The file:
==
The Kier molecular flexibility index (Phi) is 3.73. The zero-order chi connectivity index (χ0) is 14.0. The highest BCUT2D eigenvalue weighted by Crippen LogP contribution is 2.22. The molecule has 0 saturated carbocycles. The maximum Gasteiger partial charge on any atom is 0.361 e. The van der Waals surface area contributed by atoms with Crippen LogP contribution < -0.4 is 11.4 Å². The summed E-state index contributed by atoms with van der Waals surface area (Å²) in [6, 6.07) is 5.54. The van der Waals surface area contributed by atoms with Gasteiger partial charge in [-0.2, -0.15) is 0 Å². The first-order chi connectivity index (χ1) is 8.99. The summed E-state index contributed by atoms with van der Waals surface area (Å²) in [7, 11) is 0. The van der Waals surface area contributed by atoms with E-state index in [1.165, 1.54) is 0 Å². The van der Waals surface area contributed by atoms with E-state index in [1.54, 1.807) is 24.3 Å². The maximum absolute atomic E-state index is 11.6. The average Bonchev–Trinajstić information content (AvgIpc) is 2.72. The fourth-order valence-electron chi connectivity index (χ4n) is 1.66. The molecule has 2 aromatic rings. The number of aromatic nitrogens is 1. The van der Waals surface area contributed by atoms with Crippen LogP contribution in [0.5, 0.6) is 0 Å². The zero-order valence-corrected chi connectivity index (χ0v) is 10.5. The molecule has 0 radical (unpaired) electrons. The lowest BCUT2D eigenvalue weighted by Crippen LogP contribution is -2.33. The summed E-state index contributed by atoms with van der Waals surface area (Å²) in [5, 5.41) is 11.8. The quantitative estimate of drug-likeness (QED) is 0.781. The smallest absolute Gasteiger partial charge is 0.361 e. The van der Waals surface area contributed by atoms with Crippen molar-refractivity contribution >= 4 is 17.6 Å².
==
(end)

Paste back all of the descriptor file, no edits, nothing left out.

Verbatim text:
The Kier molecular flexibility index (Phi) is 3.73. The zero-order chi connectivity index (χ0) is 14.0. The highest BCUT2D eigenvalue weighted by Crippen LogP contribution is 2.22. The molecule has 0 saturated carbocycles. The maximum Gasteiger partial charge on any atom is 0.361 e. The van der Waals surface area contributed by atoms with Crippen LogP contribution < -0.4 is 11.4 Å². The summed E-state index contributed by atoms with van der Waals surface area (Å²) in [6, 6.07) is 5.54. The van der Waals surface area contributed by atoms with Gasteiger partial charge in [-0.2, -0.15) is 0 Å². The first-order chi connectivity index (χ1) is 8.99. The summed E-state index contributed by atoms with van der Waals surface area (Å²) in [7, 11) is 0. The van der Waals surface area contributed by atoms with E-state index in [1.165, 1.54) is 0 Å². The van der Waals surface area contributed by atoms with E-state index in [1.54, 1.807) is 24.3 Å². The maximum absolute atomic E-state index is 11.6. The average Bonchev–Trinajstić information content (AvgIpc) is 2.72. The fourth-order valence-electron chi connectivity index (χ4n) is 1.66. The molecule has 2 aromatic rings. The number of aromatic nitrogens is 1. The van der Waals surface area contributed by atoms with Crippen LogP contribution in [0.5, 0.6) is 0 Å². The zero-order valence-corrected chi connectivity index (χ0v) is 10.5. The molecule has 0 radical (unpaired) electrons. The lowest BCUT2D eigenvalue weighted by Crippen LogP contribution is -2.33. The summed E-state index contributed by atoms with van der Waals surface area (Å²) in [5, 5.41) is 11.8. The quantitative estimate of drug-likeness (QED) is 0.781. The smallest absolute Gasteiger partial charge is 0.361 e. The van der Waals surface area contributed by atoms with Crippen molar-refractivity contribution >= 4 is 17.6 Å².